REVIEW: Flain

Set number:
41500
Release year:
2014
Theme(s):
# of parts:
58
# of figures:
0
RRP
GBP 2.99

Promotional image
41500 Flain promotional image

What’s good, yo. I’ve been busy with work and other endeavours, so doing this is going to take some getting used to again – but I am heading ever closer to retirement.

In my quest to break away from the Friends theme that seems to be capturing my attention most of all, I’m taking on Series 1 of the new Mixels theme released this year. Mixels has already been covered several times over by far more popular personalities and web sites, but if you didn’t want my take on them you wouldn’t be reading this review!

Purely on a whim, and because I’d have nine sets to review, I took a chance and bought all nine of the series a few weekends ago. I’ve heard that Mixels sets have been selling like hot cakes since, so I should probably consider myself lucky.

The Packaging

Photo of Flain

Mixels is a joint venture between LEGO and Cartoon Network, and these sets accompany their very own cartoon on said channel. From the look of the character design on the packaging, I’d hazard a guess that the cartoon was designed around the set (i.e with prior knowledge of how they would look in LEGO parts).

Featured prominently on the packaging is Flain, the first Mixels character we’re dealing with in set numerical order. One thing that became obvious, even before opening any of these sets, was that each of the set colours represented a different element. Maybe LEGO is going down the age-old Pokémon route with these things? In any case, red sets are obviously representative of the fire element.

Photo of Flain

The back of the packaging gives us a sneak preview of the yellow and black sets that make up Series 1, as well as the fact that combining all the red sets lets you construct a devastatingly powerful, larger Mixel. Hence, the name of this theme!

Hidden in the 742 lines of cautionary text at the bottom are numerous copyright and trademark notices… or at least, that’s what they look like.

The Contents

Photo of Flain

A bit like the Friends animals collectible series (whatever it’s called), the parts inside the tearproof packaging are neatly arranged inside a single plastic bag, along with crisp instructions. Perhaps this is a Friends equivalent for boys? There’s nothing that suggest that girls wouldn’t be keen on these too.

Interesting parts

Photo of Flain

Let’s start with a part that many an AFOL has been going nuts over for some reason: the ball-like parts with eye prints. Personally I’m not sure what all the fascination with this part is, and I’d be more excited over a 1×1 round tile with an eye print. However, these may come in useful for more realistic – or perhaps scary – MOCs further down the road. Four other Mixels sets have these eye parts.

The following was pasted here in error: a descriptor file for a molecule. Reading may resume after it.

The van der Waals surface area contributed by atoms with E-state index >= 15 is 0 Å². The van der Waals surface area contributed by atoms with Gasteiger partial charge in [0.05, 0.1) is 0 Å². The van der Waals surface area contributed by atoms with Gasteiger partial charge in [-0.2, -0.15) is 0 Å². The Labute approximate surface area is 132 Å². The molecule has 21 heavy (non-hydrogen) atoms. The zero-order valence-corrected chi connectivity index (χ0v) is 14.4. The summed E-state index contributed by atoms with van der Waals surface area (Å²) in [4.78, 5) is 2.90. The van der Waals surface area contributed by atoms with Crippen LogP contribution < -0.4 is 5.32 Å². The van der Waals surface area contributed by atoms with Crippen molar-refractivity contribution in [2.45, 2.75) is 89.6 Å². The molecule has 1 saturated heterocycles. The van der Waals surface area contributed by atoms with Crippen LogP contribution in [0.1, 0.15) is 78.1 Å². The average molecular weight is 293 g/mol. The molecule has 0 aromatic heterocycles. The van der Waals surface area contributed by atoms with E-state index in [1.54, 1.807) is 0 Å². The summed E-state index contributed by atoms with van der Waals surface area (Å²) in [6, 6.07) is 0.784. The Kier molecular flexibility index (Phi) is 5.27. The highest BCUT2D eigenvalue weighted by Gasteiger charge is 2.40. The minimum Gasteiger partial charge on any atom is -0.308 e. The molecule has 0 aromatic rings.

An odd new part is a vertical variant of the infamous “tooth” plate. These kinds of parts are introduced by the Mixels theme, and this variant (with one tooth longer than the other) is currently exclusive to this set.

The part I’m most excited about is the brand new joint parts in Medium Stone Grey, pictured in the centre. These are going to be invaluable for building mechs, armatures and other contraptions out of LEGO – and best of all they are rigid enough to keep in a single position. It’s a shame there are only two of these in the set, and I have a bad feeling – outside of ordering directly from LEGO  they’re going to be fairly hard to get hold of in large enough numbers.

In any case, all but one of the Mixels sets have this specific joint part in them. You’ll also find them in the Legends of Chima “Beast” sets, which seem to be larger versions of Mixels (except animal-based of course).

The Build

Photo of Flain

You’ll immediately see how the new joint parts come into play, as the first couple of elements you’ll put together. I really like that the pins remain sturdy but aren’t too difficult to separate from the joint.

Photo of Flain

Add a few more parts and you’ll form the body. You’ll find the arms are relegated to using good old hinge plates, so they can only flap up and down.

Photo of Flain

Constructing the head feels a lot like building a squid, particularly when the eyes and Dark Red bow parts are added.

Photo of Flain

FWOOOOOOO!

The Complete Set

Photo of Flain

Introducing Flain, a bird-like fire type Mixel: known for being a feisty, fiery fighter that loves getting into scuffles.

Or at least, that’s the description I’ve just made up. I’ve looked on the LEGO Mixels web site for an official description, but couldn’t find one. Instead I’m referring to a description on this page, which I had to find through a search engine:

Ignite your imagination with Flain! Flain is the adventurous leader and known as “the smart one”. But beware, if Flain thinks too hard that massive brain of his will soon catch fire!

The general idea is that you can collect, mix and match these Mixels characters to create new ones – kinda like customising your own Pokémon.

Leftovers

Photo of Flain

The only part left in this set is a single, tiny cheese slope in Dark Red. What a rip!

The Verdict

Having looked at all the fire type Mixels, this one is the most interesting – I think the giant flames shooting out of its head sells it. The biggest let-down is the lack of articulation in the arms, compared to the legs, but at this size it’s understandable. What’s really surprising is how “solid” and sturdy the character is, given the number of parts and how they’re used.

On its own merit I’m giving this set 6.8/10 – if you can stand the colour red, it may be worth picking this up.